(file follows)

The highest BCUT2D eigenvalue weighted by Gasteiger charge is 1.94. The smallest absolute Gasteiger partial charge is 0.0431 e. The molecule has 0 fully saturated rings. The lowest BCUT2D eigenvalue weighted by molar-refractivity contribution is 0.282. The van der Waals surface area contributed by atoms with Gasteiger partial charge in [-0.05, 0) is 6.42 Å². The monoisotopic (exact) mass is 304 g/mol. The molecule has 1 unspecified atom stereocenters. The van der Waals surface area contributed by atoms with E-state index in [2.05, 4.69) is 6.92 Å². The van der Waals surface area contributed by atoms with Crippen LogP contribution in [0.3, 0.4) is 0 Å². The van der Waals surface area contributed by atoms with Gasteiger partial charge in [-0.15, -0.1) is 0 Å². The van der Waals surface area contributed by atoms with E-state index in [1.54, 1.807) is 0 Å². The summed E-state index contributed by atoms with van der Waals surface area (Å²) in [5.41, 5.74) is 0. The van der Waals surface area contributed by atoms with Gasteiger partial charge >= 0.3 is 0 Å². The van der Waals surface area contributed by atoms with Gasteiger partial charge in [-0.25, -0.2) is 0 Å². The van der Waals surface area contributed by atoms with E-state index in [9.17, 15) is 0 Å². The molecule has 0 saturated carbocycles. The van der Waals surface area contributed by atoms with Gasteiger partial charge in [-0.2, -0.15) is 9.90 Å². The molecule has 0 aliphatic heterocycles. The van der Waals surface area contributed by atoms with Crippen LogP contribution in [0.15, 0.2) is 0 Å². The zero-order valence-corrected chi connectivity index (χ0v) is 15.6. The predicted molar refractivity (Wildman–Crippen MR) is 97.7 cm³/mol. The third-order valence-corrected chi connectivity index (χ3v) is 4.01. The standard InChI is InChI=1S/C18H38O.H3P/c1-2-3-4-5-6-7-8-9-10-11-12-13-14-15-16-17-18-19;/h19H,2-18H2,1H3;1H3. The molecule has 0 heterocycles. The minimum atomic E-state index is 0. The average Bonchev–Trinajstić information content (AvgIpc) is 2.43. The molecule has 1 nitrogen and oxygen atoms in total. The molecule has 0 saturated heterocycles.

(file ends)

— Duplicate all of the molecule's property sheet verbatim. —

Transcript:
The highest BCUT2D eigenvalue weighted by Gasteiger charge is 1.94. The smallest absolute Gasteiger partial charge is 0.0431 e. The molecule has 0 fully saturated rings. The lowest BCUT2D eigenvalue weighted by molar-refractivity contribution is 0.282. The van der Waals surface area contributed by atoms with Gasteiger partial charge in [-0.05, 0) is 6.42 Å². The monoisotopic (exact) mass is 304 g/mol. The molecule has 1 unspecified atom stereocenters. The van der Waals surface area contributed by atoms with E-state index in [2.05, 4.69) is 6.92 Å². The van der Waals surface area contributed by atoms with Crippen LogP contribution in [0.3, 0.4) is 0 Å². The van der Waals surface area contributed by atoms with Gasteiger partial charge in [-0.15, -0.1) is 0 Å². The van der Waals surface area contributed by atoms with E-state index in [1.54, 1.807) is 0 Å². The summed E-state index contributed by atoms with van der Waals surface area (Å²) in [5.41, 5.74) is 0. The van der Waals surface area contributed by atoms with Gasteiger partial charge >= 0.3 is 0 Å². The van der Waals surface area contributed by atoms with Gasteiger partial charge in [-0.25, -0.2) is 0 Å². The van der Waals surface area contributed by atoms with E-state index in [9.17, 15) is 0 Å². The molecule has 0 saturated carbocycles. The van der Waals surface area contributed by atoms with Gasteiger partial charge in [-0.2, -0.15) is 9.90 Å². The molecule has 0 aliphatic heterocycles. The van der Waals surface area contributed by atoms with Crippen LogP contribution in [0.15, 0.2) is 0 Å². The zero-order valence-corrected chi connectivity index (χ0v) is 15.6. The predicted molar refractivity (Wildman–Crippen MR) is 97.7 cm³/mol. The third-order valence-corrected chi connectivity index (χ3v) is 4.01. The standard InChI is InChI=1S/C18H38O.H3P/c1-2-3-4-5-6-7-8-9-10-11-12-13-14-15-16-17-18-19;/h19H,2-18H2,1H3;1H3. The molecule has 0 heterocycles. The minimum atomic E-state index is 0. The average Bonchev–Trinajstić information content (AvgIpc) is 2.43. The molecule has 1 nitrogen and oxygen atoms in total. The molecule has 0 saturated heterocycles.